I thought I’d post this here for a bit of extra accountability.
I’ve been in a self-imposed PhD silo since January, but since finishing my draft I’m allowing myself a bit more slack for fun tasks and experiments. One of those is to work on my mnemonic skills and techniques. One thing I’ve identified as being a bit of a problem (where I’m slow) is in mental visualisation, which if you know anything about those techniques you’ll know that the visual capacity is at the core.
Anyway, one thing I decided to do to improve my visualisation is to do a lot of it. So I’m going to do a “Heisig99”, which is basically to learn all the Japanese Kanji symbols in under 100 days. That’s 2200 symbols, though all I’m doing is learning how to write them and to recognise their meaning when I see them. I’m leaving the pronunciation of them to a future date. [I’m following the methodology outlined [here](https://nihongoshark.com/learn-kanji/), which uses association and memory palaces as the main way to capture all this information.]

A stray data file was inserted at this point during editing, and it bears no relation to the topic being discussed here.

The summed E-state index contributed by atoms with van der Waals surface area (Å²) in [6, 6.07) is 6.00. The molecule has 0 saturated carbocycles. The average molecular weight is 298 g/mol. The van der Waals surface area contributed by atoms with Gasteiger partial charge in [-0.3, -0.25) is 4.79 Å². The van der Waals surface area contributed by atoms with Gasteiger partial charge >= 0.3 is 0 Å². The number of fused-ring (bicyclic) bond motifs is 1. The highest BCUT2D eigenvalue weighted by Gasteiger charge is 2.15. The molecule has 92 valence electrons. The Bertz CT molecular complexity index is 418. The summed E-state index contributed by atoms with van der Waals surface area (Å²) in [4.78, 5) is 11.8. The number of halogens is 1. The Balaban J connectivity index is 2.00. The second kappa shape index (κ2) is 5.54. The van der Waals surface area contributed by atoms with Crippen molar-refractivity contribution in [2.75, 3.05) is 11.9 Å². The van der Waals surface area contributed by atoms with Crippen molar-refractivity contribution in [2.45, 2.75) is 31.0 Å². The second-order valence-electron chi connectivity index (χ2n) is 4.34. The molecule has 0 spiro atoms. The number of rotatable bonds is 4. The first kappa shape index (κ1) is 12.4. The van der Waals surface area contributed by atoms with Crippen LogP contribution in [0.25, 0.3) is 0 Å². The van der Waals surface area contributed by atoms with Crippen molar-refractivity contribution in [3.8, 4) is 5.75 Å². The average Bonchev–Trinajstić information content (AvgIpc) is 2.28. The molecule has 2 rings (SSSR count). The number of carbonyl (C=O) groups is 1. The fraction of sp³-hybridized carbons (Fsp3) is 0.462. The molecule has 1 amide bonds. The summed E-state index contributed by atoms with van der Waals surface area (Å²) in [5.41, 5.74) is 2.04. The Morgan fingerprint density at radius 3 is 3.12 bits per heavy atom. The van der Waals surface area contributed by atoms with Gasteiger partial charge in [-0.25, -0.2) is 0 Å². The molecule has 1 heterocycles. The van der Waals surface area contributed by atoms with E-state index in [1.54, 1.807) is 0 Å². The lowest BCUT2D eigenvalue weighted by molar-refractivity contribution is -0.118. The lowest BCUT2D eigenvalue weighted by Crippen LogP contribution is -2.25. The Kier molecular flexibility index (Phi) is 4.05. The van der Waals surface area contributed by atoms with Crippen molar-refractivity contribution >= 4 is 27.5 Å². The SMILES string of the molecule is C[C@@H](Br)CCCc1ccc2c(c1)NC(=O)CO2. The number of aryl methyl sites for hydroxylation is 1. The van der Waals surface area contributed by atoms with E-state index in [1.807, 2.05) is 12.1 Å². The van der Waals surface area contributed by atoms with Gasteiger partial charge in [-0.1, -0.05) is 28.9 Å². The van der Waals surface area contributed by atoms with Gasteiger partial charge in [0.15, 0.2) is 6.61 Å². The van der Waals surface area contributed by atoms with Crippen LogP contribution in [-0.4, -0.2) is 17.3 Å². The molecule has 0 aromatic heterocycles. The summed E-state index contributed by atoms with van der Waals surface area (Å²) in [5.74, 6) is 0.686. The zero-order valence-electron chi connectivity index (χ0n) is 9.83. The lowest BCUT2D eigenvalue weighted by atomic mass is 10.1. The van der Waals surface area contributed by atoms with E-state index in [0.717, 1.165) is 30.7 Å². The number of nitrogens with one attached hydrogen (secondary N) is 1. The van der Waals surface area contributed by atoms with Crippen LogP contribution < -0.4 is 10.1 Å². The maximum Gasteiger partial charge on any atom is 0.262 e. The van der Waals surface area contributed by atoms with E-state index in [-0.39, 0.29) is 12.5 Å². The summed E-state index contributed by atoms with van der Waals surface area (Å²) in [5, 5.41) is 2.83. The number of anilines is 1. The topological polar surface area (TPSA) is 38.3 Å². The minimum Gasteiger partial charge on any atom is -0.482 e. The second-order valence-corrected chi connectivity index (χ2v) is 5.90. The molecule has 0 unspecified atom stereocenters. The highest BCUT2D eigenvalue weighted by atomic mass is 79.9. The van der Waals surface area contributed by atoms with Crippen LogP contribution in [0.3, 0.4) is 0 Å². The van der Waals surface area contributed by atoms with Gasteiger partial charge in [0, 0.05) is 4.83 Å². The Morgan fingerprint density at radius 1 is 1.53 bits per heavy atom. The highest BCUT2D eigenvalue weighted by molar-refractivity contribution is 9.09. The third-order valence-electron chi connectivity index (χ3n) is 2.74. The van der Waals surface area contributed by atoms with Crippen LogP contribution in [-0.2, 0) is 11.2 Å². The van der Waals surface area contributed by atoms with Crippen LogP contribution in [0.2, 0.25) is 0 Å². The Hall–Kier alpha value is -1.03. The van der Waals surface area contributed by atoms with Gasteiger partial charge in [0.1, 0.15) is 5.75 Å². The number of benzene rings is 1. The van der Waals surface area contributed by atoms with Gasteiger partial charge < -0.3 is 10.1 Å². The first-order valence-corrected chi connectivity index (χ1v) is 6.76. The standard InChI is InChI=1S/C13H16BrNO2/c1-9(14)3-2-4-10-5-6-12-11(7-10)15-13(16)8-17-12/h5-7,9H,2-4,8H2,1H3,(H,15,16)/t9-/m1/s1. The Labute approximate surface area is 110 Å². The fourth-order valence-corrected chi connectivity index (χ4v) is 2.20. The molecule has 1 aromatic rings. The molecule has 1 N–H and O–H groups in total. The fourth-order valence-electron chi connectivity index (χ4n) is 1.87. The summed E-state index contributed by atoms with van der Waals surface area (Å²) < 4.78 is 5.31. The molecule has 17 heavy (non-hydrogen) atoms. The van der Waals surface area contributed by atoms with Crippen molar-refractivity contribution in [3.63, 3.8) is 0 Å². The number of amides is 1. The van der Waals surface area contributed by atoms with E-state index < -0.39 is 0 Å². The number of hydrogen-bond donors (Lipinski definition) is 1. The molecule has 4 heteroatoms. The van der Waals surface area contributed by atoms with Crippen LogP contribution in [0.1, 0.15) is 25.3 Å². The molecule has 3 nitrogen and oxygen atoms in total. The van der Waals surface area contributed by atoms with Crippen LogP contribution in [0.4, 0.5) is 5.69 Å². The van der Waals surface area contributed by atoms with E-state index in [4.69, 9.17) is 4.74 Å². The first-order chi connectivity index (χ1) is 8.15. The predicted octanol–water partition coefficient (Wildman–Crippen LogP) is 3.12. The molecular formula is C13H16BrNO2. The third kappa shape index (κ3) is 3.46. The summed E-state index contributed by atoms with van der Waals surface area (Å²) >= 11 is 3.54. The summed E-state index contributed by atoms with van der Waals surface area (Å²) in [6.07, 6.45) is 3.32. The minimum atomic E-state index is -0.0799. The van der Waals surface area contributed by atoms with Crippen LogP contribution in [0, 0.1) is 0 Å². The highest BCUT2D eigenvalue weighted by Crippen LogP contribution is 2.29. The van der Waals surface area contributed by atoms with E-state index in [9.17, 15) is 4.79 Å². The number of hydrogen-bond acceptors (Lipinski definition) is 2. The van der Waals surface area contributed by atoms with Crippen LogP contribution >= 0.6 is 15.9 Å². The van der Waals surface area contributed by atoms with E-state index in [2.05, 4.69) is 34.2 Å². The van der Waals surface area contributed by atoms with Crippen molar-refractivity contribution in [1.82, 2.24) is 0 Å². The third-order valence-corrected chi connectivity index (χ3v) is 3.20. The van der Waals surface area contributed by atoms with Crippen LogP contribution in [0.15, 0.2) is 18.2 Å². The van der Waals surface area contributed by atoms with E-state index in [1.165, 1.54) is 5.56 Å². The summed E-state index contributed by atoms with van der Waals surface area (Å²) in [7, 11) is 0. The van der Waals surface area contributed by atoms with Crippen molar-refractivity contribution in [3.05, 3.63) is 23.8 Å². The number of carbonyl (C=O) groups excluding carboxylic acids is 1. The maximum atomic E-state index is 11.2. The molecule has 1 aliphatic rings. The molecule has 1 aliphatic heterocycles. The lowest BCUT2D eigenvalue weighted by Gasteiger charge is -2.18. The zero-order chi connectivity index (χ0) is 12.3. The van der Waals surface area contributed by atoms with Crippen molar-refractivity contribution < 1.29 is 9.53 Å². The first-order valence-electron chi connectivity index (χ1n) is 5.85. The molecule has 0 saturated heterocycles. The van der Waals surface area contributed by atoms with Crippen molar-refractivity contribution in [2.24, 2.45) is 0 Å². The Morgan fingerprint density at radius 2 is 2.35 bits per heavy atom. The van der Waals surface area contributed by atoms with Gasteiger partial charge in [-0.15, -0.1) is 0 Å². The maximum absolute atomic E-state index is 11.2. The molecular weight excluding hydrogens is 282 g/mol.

I’m charting my attempt here. I’m using Anki and Skritter as my main applications tracking my progress.
I will also have a weekly write-down-all-the-kanji session on a huge whiteboard. The use of memory palaces means that I am able to recall all the characters, in order, from memory (and using the correct stroke order, even up to very large numbers. You can see a timelapse video of today’s session here, all done without referring to any books.
I’ll check in regularly here but consider me on the hook. It takes me about 90 minutes of work to learn 25 characters and map out what’s going in which part of which palace etc. 25 characters a day will have me finishing in 88 days, so that allows for a bit of wiggle room along the way.
(Note that this isn’t really considered a great feat of memory. Lots of (motivated) people have learned the kanji in under 100 days.)